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|Friday, August 22, 2014|
BY CLIFF HOCKLEY | OB GUEST CONTRIBUTOR
A wealthy grandmother dies leaving a $3 million commercial building to her heirs without a plan; five family partners share interest in a $5 million apartment building, and one of the partners goes through a divorce while another gets into a terrible car accident. Situations like these can affect any group of investors, but when business intersects with family, a host of situations can arise. Without a clear vision and careful planning, hard-earned investments can become stressful burdens.
The foundation of a strong financial plan lies in understanding how the assets in question can benefit the stakeholders according to their specific financial goals. For real estate investments, owners typically derive value in four ways:
The personal financial situation of each investor determines the extent to which they can derive value, which can make real estate a smart move, even when return rates seem low compared to other types of investments. For instance, consider a choice between a commercial building with a 6.5% cap rate and a well-managed hedge fund earning an average of 10% (assuming similar risk). While the immediate cash flow of the stocks exceeds that of the real estate, factoring in appreciation and depreciation can boost the actual return considerably, depending on the profile of the investor.
A strategic plan is necessary and should address a number of critical questions, including:
These questions can only be answered when the family agrees on the goals of the investment. Each owner should use an understanding of his/her own financial position to frame his/her goals in terms of the potential benefits of a real estate investment. Important factors to consider include:
Just like in any business, a clear set of goals implemented by an effective strategic plan will maximize the long-term earning potential of the group. No matter the goals of the investment, however, families should remember to treat the business as a business. When personal agendas cloud the judgment of those in charge, investments and relationships both suffer. By understanding the benefits of real estate investments, families can agree upon goals that will make their investments work for them.
Cliff Hockley is president of Bluestone & Hockley Real Estate Services
Thursday, May 14, 2015
BY JASON E. KAPLAN | STAFF PHOTOGRAPHER
There are more than 160 farmers markets in Oregon, contributing an estimated $50 million in sales, according to the Oregon Farmers Markets Association. We checked in on the Forest Grove market, which for several years has brought local produce and food vendors to Main Street in the center of town.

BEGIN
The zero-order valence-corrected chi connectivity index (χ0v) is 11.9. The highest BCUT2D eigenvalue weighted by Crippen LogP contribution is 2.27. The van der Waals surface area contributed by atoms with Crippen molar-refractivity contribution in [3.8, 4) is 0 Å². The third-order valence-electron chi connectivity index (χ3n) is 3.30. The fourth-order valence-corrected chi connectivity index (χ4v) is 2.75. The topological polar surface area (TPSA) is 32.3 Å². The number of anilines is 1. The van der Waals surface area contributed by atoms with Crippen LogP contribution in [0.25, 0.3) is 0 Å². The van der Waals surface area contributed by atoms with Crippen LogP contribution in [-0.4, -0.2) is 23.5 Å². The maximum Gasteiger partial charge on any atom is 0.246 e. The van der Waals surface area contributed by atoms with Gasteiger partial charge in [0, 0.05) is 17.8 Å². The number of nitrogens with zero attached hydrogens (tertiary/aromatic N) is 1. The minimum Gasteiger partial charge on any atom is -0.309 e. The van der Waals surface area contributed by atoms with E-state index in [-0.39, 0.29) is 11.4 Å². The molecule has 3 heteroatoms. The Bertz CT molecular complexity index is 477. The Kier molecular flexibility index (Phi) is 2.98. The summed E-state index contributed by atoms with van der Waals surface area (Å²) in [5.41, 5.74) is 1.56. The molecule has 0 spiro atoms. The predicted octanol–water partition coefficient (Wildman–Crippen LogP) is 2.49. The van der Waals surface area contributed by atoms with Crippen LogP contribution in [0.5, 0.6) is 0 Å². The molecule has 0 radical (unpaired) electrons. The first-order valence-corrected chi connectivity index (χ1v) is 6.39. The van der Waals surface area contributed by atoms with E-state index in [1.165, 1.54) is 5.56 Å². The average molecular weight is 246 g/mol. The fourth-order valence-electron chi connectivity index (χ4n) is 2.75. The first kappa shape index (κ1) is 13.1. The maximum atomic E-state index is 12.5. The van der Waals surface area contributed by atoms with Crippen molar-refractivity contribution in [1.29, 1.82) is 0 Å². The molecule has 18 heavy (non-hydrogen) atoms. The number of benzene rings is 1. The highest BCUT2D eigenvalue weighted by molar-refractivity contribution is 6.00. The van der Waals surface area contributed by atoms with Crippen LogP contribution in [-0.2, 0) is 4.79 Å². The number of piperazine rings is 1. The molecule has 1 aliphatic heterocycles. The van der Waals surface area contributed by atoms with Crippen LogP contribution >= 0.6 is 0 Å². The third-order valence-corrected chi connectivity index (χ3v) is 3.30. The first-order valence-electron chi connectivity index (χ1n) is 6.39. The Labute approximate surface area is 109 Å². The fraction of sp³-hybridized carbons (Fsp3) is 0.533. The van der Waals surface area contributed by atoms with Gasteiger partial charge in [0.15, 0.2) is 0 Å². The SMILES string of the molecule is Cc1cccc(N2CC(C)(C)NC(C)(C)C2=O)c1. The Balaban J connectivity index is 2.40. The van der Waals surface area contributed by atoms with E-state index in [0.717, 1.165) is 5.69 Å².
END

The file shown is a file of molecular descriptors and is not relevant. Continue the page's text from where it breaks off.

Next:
Friday, May 08, 2015
BY CHRIS NOBLE | PHOTOS BY JASON E. KAPLAN
Hagfish may not have evolved much over the last 300 million years, but their protein-heavy slime promises advances in super-materials.
Wednesday, May 20, 2015
BY KIM MOORE | RESEARCH EDITOR
An earthquake would completely destroy many Oregon businesses, highlighting the urgent need for the private and public sectors to collaborate on shoring up disaster preparedness, said panelists at an Oregon Business breakfast summit today.
Friday, March 27, 2015
BY COURTNEY SHERWOOD | Photos by Jason E. Kaplan
Pacific Seafood, one of the world’s largest processors, is rebranding as a more transparent and consumer-friendly operation. A controversial CEO and monopoly accusations from coastal fishermen complicate the tale.
Monday, April 27, 2015
10 briefcases that mean business.
Monday, April 27, 2015
BY LINDA BAKER
Oregon already ranks as the nation’s second largest generator of hydroelectric power. (Washington is No. 1). Now an elegant new installation in Portland is putting an unconventional, sharing economy twist on this age-old water-energy pairing. The new system, launched this winter, uses the flow of water inside city water pipes to spin four turbines that produce electricity for Portland General Electric customers.
Friday, April 24, 2015
BY BEN DEJARNETTE | INVESTIGATEWEST
Timber companies and environmental groups take a stab at collaboration to boost logging and restoration in Oregon fires.
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New conference aims to solve challenges, quell fears amid regulatory changes.
Tourism marketing supports entrepreneurship by attracting visitors to all corners of the state.
Beaverton firm's business intelligence platform rivals that of industry heavyweights.
The Oregon Entrepreneurs Network (OEN) will be presenting its third annual Entrepreneurial Summit on Friday, June 5 at Castaway in Portland, Oregon.
On June 13th Mayor Charlie Hales will attend nonprofit organization Dream Change’s inaugural Love Summit and will introduce one of its keynote speakers, Dan Wieden of Wieden+Kennedy advertising agency.
34 spots for food, 17 places to sip, and 7 sites to choose a brew beckon visitors.